Comment: As we observed recently, if the measure of a nation’s health is the strength of its retail sector...

Tatler Reporter 06/03/12

Pick n Pay  It’s all about the kerching, kerching

Pick n Pay have got into the money-transfer game, partnering with BankservAfrica to enable unbanked customers to transfer money to each other. The Money Transfer System (MTS) was launched in 550 Pick n Pays and Boxers in October and has been growing at 20% every month since. It’s currently the cheapest way of sending money home in the RS of A in keeping with The Big Blue’s present modus of doing it late but doing it well.

CBN 19/01/12

Pick n Pay  The fine (foot)print

Pick n Pay’s recent press has been mixed, as the expression goes if the expressor is in a kindly mood, with trading margin down from 2.8% to 1.8%, territory into which few of our major retailers ever venture, trading profit down 32%, and much trumpeted market share losses to its competitors beyond the quivering folds of the Boerewors curtain. But all is far from lost as one set of significant numbers makes clear: the store numbers. Ever elusive, constantly shifting, they nevertheless tell a powerful story: four new corporate supermarkets opened in the current FY, five franchise supermarkets, 14 corporate liquor stores, six franchise liquor stores and nine clothing stores. Three Family Store franchises were converted to corporate stores, and Boxer opened four new superstores, six Punch stores, a Boxer Build and a liquor store. And according to Mr B, plans are on the worn but sturdy old boardroom table for nine new supermarkets (six corporate and three franchise), a dozen liquor stores, six clothing stores, and nine Boxer superstores as well as three Punch stores.
Comment: Although new DCs are on hold until Longmeadow is ticking along more smoothly...

CBN 07/11/11

Pick n Pay  And in other news

Pick n Pay has scooped a hatful of awards at the African Access National Business Awards, taking home the Environmental Social Governance (ESG) prize and the Innovation Through Technology award. Boxer Superstores’ Marketing Director Andrew Mills took home the Top Performing Businessman of the Year award. Mills was recognised for his dedication to the brand, the enthusiasm he shows in the way he interacts with all staff and the company’s customers, as well as his business resilience, upright ethics and love for everything he does. One of his recent coups for the brand was the series of Diski Imbizo fan parks Boxer ran during the World Cup last year.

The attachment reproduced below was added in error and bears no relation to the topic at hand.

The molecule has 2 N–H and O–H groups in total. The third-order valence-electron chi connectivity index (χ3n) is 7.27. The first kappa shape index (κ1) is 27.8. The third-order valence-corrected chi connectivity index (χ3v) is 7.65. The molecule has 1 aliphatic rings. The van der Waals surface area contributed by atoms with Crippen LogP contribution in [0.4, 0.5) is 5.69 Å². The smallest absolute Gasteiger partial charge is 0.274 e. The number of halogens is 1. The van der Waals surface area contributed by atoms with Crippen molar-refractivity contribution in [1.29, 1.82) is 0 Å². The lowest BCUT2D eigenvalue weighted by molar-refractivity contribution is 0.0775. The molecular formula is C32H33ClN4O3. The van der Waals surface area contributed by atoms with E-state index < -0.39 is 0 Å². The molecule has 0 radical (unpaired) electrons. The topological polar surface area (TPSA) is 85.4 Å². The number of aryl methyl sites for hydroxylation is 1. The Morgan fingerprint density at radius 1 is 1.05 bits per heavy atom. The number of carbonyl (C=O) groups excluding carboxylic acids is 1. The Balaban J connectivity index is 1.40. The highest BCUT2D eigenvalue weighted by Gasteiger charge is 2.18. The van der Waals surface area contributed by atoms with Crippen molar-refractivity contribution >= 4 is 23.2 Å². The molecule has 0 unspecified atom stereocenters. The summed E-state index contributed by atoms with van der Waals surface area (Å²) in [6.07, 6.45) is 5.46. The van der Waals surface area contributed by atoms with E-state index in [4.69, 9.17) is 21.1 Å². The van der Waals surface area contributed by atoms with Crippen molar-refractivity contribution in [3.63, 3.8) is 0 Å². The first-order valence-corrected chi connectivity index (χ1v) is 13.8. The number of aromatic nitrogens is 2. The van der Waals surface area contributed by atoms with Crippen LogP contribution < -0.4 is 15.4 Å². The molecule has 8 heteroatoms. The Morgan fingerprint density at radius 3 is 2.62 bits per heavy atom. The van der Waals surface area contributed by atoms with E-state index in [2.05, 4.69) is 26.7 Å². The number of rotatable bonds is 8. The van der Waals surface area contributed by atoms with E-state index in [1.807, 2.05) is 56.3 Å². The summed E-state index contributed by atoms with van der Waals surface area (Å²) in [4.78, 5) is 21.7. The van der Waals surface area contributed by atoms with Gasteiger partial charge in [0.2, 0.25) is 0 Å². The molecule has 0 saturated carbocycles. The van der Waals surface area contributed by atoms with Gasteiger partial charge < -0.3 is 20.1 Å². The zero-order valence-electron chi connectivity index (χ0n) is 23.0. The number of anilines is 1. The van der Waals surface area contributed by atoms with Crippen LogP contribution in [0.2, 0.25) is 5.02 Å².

Comment: Nice one, PnP, especially you, Boxer.

Tatler Reporter 30/06/11

Boxer Superstores  Red carpet time

Pick n Pay subsidiary Boxer Superstores are finalists in three categories of the African Access Business Awards, South Africa’s business Oscars. The nominations are for the Customer Focus Award, the Marketing Excellence Award and the Top Performing Businessman of The Year Award, for which Marketing Director Andrew Mills has received the nod. Nice work from a business which leads at the lower-end of the market where others are just beginning to follow.

Tatler Reporter 15/06/11

Awards  Mwah, Mwah!

The Times/Sowetan Retail Awards results are out, and the big winner is Shoprite, who took gold in all five categories in the grocery section, viz: overall customer experience, supermarkets and hypermarkets, and stores used for daily, weekly and monthly shopping. Economies of scale did not hurt the Big Red One, which now claims 16 million individuals frequent the stores under the actual Shoprite brand. Second was of course Pick n Pay, third SPAR, forth Checkers, and in a very creditable fifth, Boxer Superstores. TOPS at SPAR won hands down in liquor, pipping Ultra and Pick n Pay for the honour, and claiming that the recession turned out not to apply to them at all. The Awards are run by TNS Research Surveys, who canvas a range of punters for their views on the subject.
Comment: Awards eh. Where would the PR ladies be without them. And the gents, of course.

Tatler Reporter 11/10/10

Boxer  So wave your flag!

The Boxer Superstores Diski Imbizo’s, Public Viewing Areas (PVAs) developed by the retailer with the support of municipalities around the country, have proved an enormous success, outstripping initial attendance predictions by a whopping 228%. For the Mexico Bafana game which kicked off the cup, 204,485 fans attended the 18 Imbizos in areas around the country where Boxer has stores, with 24,000 people at each of the best-attended events in Sedibeng and Tzaneen. Boxer, which is building a powerful retail brand on its wholehearted involvement with the communities it serves, has been particularly impressed with the participation of local and provincial government, especially in KZN, where ten of the PVAs have been set up. The venues feature vast screens and stonking sound systems, plus performances by local bands and DJs.